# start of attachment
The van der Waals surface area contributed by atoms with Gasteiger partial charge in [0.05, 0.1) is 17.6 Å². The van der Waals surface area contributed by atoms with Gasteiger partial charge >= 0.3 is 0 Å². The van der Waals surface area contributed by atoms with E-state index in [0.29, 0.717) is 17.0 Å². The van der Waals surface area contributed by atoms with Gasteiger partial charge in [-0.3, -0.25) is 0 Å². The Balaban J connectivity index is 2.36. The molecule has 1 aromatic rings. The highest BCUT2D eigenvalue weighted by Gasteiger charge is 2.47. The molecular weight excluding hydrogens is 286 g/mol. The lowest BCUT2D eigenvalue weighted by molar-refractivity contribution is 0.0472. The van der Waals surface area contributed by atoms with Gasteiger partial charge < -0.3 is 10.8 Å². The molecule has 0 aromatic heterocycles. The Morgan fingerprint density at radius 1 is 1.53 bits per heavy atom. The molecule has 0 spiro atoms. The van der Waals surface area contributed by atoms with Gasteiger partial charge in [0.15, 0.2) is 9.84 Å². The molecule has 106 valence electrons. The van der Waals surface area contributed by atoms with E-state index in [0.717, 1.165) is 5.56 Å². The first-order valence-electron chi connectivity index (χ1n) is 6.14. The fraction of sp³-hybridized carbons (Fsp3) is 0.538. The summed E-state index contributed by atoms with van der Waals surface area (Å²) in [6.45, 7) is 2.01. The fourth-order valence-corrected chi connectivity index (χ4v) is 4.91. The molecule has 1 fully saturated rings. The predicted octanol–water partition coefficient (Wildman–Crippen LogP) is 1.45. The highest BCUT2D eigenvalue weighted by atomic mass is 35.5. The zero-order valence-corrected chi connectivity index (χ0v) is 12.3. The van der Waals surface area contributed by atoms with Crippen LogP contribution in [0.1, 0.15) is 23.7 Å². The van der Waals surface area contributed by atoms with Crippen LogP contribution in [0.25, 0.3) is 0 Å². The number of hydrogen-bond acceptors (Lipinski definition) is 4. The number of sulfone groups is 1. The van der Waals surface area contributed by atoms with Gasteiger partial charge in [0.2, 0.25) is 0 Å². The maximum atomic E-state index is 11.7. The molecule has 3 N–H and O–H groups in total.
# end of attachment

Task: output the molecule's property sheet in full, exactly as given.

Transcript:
The van der Waals surface area contributed by atoms with Gasteiger partial charge in [0.05, 0.1) is 17.6 Å². The van der Waals surface area contributed by atoms with Gasteiger partial charge >= 0.3 is 0 Å². The van der Waals surface area contributed by atoms with E-state index in [0.29, 0.717) is 17.0 Å². The van der Waals surface area contributed by atoms with Gasteiger partial charge in [-0.3, -0.25) is 0 Å². The Balaban J connectivity index is 2.36. The molecule has 1 aromatic rings. The highest BCUT2D eigenvalue weighted by Gasteiger charge is 2.47. The molecular weight excluding hydrogens is 286 g/mol. The lowest BCUT2D eigenvalue weighted by molar-refractivity contribution is 0.0472. The van der Waals surface area contributed by atoms with Gasteiger partial charge < -0.3 is 10.8 Å². The molecule has 0 aromatic heterocycles. The Morgan fingerprint density at radius 1 is 1.53 bits per heavy atom. The molecule has 0 spiro atoms. The van der Waals surface area contributed by atoms with Gasteiger partial charge in [0.15, 0.2) is 9.84 Å². The molecule has 106 valence electrons. The van der Waals surface area contributed by atoms with E-state index in [0.717, 1.165) is 5.56 Å². The first-order valence-electron chi connectivity index (χ1n) is 6.14. The fraction of sp³-hybridized carbons (Fsp3) is 0.538. The summed E-state index contributed by atoms with van der Waals surface area (Å²) in [6.45, 7) is 2.01. The fourth-order valence-corrected chi connectivity index (χ4v) is 4.91. The molecule has 1 fully saturated rings. The predicted octanol–water partition coefficient (Wildman–Crippen LogP) is 1.45. The highest BCUT2D eigenvalue weighted by atomic mass is 35.5. The zero-order valence-corrected chi connectivity index (χ0v) is 12.3. The van der Waals surface area contributed by atoms with Crippen LogP contribution in [0.1, 0.15) is 23.7 Å². The van der Waals surface area contributed by atoms with Crippen LogP contribution in [0.25, 0.3) is 0 Å². The number of hydrogen-bond acceptors (Lipinski definition) is 4. The number of sulfone groups is 1. The van der Waals surface area contributed by atoms with Gasteiger partial charge in [0.2, 0.25) is 0 Å². The maximum atomic E-state index is 11.7. The molecule has 3 N–H and O–H groups in total.